surface


Also found in: Dictionary, Medical, Acronyms, Idioms, Encyclopedia, Wikipedia.
Graphic Thesaurus  🔍
Display ON
Animation ON
Legend
Synonym
Antonym
Related
  • all
  • noun
  • adj
  • verb
  • phrase

Synonyms for surface

worktop

Synonyms

façade

Synonyms

  • façade
  • outward appearance
  • superficial appearance

emerge

Synonyms

get up

Synonyms

Synonyms for surface

the outer layer of an object

Synonyms

an outward appearance

Synonyms for surface

the outermost level of the land or sea

a superficial aspect as opposed to the real nature of something

Related Words

information that has become public

appear or become visible

on the surface

References in classic literature ?
It is remarkable that we can look down on its surface. We shall, perhaps, look down thus on the surface of air at length, and mark where a still subtler spirit sweeps over it.
The skaters and water-bugs finally disappear in the latter part of October, when the severe frosts have come; and then and in November, usually, in a calm day, there is absolutely nothing to ripple the surface. One November afternoon, in the calm at the end of a rain-storm of several days' duration, when the sky was still completely overcast and the air was full of mist, I observed that the pond was remarkably smooth, so that it was difficult to distinguish its surface; though it no longer reflected the bright tints of October, but the sombre November colors of the surrounding hills.
The terrestrial atmosphere would have to be one hundred and seventy times more transparent than it is, to allow astronomers to make perfect observations on the moon's surface; but in the void in which the projectile floated no fluid interposed itself between the eye of the observer and the object observed.
This black color is rarely met with on the surface of the satellite.
No twilight on her surface; night following day and day following night with the suddenness of a lamp which is extinguished or lighted amid profound darkness-- no transition from cold to heat, the temperature falling in an instant from boiling point to the cold of space.
Michel Ardan wanted to open one of the scuttles and throw himself on to the moon's surface! A very useless attempt; for if the projectile could not attain any point whatever of the satellite, Michel, carried along by its motion, could not attain it either.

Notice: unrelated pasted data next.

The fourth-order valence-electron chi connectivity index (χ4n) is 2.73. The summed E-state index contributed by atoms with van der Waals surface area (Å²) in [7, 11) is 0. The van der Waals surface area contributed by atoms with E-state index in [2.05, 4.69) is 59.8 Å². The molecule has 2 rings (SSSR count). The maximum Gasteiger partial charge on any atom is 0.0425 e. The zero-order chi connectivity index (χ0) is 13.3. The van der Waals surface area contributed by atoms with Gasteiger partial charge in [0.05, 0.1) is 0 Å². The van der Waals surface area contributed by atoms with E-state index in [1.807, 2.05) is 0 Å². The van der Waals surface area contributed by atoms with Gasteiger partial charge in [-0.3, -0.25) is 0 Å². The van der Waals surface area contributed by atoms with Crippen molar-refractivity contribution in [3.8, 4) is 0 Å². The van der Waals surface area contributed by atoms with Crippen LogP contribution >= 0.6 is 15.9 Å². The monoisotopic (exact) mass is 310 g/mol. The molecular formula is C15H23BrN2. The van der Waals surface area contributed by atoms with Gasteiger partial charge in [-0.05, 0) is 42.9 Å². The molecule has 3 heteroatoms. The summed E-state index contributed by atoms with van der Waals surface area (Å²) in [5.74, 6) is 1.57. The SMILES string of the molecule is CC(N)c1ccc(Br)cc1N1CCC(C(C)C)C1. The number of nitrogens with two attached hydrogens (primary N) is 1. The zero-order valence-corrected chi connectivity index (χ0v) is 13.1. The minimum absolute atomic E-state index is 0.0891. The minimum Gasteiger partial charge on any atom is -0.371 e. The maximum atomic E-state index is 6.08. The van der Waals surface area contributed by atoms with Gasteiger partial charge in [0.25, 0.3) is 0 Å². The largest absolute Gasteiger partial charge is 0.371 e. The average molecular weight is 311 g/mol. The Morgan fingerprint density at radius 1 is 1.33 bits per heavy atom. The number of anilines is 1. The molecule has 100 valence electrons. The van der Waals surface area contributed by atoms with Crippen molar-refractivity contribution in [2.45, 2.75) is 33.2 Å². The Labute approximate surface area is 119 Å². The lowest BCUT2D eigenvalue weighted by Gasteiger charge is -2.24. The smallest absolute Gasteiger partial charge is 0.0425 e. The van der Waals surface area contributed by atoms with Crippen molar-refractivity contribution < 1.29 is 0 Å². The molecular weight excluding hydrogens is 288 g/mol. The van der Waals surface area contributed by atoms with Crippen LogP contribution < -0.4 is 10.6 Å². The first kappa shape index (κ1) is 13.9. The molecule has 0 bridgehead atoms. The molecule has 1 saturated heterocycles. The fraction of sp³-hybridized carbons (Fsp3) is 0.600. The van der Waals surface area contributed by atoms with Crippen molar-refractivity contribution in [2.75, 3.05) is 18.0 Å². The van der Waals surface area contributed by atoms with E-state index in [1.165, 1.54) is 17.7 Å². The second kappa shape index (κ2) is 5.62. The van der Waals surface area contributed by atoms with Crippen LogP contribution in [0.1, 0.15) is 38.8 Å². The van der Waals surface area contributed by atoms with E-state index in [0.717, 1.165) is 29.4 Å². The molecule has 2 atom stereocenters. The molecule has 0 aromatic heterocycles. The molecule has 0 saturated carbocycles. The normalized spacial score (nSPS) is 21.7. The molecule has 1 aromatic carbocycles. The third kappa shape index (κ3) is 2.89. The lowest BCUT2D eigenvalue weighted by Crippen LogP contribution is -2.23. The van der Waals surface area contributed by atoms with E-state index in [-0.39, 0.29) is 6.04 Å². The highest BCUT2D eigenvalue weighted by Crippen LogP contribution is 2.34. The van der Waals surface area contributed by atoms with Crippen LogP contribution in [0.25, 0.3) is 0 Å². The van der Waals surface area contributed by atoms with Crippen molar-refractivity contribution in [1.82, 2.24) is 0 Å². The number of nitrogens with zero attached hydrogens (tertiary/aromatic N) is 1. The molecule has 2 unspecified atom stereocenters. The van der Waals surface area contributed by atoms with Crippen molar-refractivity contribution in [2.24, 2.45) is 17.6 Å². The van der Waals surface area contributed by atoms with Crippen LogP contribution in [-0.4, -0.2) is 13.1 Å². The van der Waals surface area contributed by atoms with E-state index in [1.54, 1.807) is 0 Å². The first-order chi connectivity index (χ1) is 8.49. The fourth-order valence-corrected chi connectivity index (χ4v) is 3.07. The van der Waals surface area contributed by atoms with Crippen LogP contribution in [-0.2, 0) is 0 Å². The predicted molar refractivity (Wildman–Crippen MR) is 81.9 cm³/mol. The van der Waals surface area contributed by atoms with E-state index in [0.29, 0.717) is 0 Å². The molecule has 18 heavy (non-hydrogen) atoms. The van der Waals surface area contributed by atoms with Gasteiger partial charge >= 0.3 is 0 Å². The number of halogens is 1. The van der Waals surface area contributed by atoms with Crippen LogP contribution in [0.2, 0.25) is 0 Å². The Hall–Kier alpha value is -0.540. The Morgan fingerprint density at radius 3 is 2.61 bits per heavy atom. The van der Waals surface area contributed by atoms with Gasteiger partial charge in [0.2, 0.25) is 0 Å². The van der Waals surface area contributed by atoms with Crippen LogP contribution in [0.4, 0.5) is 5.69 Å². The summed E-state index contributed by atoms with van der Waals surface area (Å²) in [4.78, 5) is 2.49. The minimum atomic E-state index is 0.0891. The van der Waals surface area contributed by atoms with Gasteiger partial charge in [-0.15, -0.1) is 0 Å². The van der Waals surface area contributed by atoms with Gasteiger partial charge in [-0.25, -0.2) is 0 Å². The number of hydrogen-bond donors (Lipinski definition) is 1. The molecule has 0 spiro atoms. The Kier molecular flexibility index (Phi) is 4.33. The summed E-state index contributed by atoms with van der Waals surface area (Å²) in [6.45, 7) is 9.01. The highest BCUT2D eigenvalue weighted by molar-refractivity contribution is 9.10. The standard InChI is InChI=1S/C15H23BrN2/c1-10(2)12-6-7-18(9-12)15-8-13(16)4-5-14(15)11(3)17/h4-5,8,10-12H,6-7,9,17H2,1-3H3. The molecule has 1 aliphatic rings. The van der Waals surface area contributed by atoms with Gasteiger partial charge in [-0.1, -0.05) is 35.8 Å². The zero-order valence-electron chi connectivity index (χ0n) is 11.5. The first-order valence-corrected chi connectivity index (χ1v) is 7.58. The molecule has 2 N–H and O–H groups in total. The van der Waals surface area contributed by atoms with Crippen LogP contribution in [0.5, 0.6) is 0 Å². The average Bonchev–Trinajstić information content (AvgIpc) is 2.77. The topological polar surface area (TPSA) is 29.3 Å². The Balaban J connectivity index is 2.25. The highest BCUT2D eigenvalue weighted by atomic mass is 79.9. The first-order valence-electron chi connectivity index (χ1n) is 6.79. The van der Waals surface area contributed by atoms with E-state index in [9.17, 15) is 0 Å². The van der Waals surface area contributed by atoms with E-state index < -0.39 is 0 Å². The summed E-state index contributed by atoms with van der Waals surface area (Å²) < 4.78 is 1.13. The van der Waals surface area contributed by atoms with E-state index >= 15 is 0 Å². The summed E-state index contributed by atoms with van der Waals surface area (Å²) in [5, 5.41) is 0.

I cannot refrain from once again remarking on the singularity of these complex structures -- a great sandy and generally concave disk rises abruptly from the unfathomable ocean, with its central expanse studded, and its edge symmetrically bordered with oval basins of coral-rock just lipping the surface of the sea, sometimes clothed with vegetation, and each containing a lake of clear water!
Numberless facts could be adduced to prove that upraised organic remains are common wherever there are active volcanos; but until it could be shown that in areas of subsidence, volcanos were either absent or inactive, the inference, however probable in itself, that their distribution depended on the rising or falling of the earth's surface, would have been hazardous.
The sinking, moreover, whether continuous, or recurrent with intervals sufficiently long for the corals again to bring up their living edifices to the surface, must necessarily have been extremely slow.
From the distance and the elevation of the highlands where I stood the Pellucidarian noonday moon showed half in sunshine and half in shadow, while directly be-neath it was plainly visible the round dark spot upon the surface of Pellucidar where the sun has never shone.
Were its people as relatively diminutive as their little world, or were they as disproportionately huge as the lesser attraction of gravity upon the surface of their globe would permit of their being?
As I watched it, I saw that it was revolving upon an axis that lay parallel to the surface of Pellucidar, so that during each revolution its entire surface was once ex-posed to the world below and once bathed in the heat of the great sun above.
"If the crust is of sufficient thickness we shall come to a final stop between six and seven hundred miles beneath the earth's surface; but during the last hundred and fifty miles of our journey we shall be corpses.
We suffered nearly two hours of this intense and bitter cold, until at about two hundred and forty-five miles from the surface of the earth we entered a stratum of solid ice, when the mercury quickly rose to 32 degrees.
Down, down went the mercury until it stood as low as it had seven miles from the surface of the earth, and then of a sudden the realization broke upon us that death was very near.